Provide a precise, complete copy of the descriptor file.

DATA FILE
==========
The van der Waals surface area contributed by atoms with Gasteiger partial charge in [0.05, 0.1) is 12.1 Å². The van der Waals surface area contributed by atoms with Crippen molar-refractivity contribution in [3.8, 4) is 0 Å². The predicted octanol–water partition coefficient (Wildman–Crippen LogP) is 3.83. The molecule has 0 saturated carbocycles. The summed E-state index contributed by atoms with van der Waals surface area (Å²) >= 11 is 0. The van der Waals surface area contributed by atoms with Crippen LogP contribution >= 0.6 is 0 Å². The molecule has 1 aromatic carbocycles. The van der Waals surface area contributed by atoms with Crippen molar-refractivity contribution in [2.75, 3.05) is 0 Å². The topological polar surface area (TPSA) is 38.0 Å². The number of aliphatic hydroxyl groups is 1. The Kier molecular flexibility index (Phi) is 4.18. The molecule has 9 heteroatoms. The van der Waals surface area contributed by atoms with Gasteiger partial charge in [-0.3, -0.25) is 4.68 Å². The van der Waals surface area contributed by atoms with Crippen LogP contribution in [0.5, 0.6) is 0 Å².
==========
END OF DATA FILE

The van der Waals surface area contributed by atoms with Gasteiger partial charge in [0.05, 0.1) is 12.1 Å². The van der Waals surface area contributed by atoms with Crippen molar-refractivity contribution in [3.8, 4) is 0 Å². The predicted octanol–water partition coefficient (Wildman–Crippen LogP) is 3.83. The molecule has 0 saturated carbocycles. The summed E-state index contributed by atoms with van der Waals surface area (Å²) >= 11 is 0. The van der Waals surface area contributed by atoms with Crippen LogP contribution >= 0.6 is 0 Å². The molecule has 1 aromatic carbocycles. The van der Waals surface area contributed by atoms with Crippen molar-refractivity contribution in [2.75, 3.05) is 0 Å². The topological polar surface area (TPSA) is 38.0 Å². The number of aliphatic hydroxyl groups is 1. The Kier molecular flexibility index (Phi) is 4.18. The molecule has 9 heteroatoms. The van der Waals surface area contributed by atoms with Gasteiger partial charge in [-0.3, -0.25) is 4.68 Å². The van der Waals surface area contributed by atoms with Crippen LogP contribution in [0.5, 0.6) is 0 Å².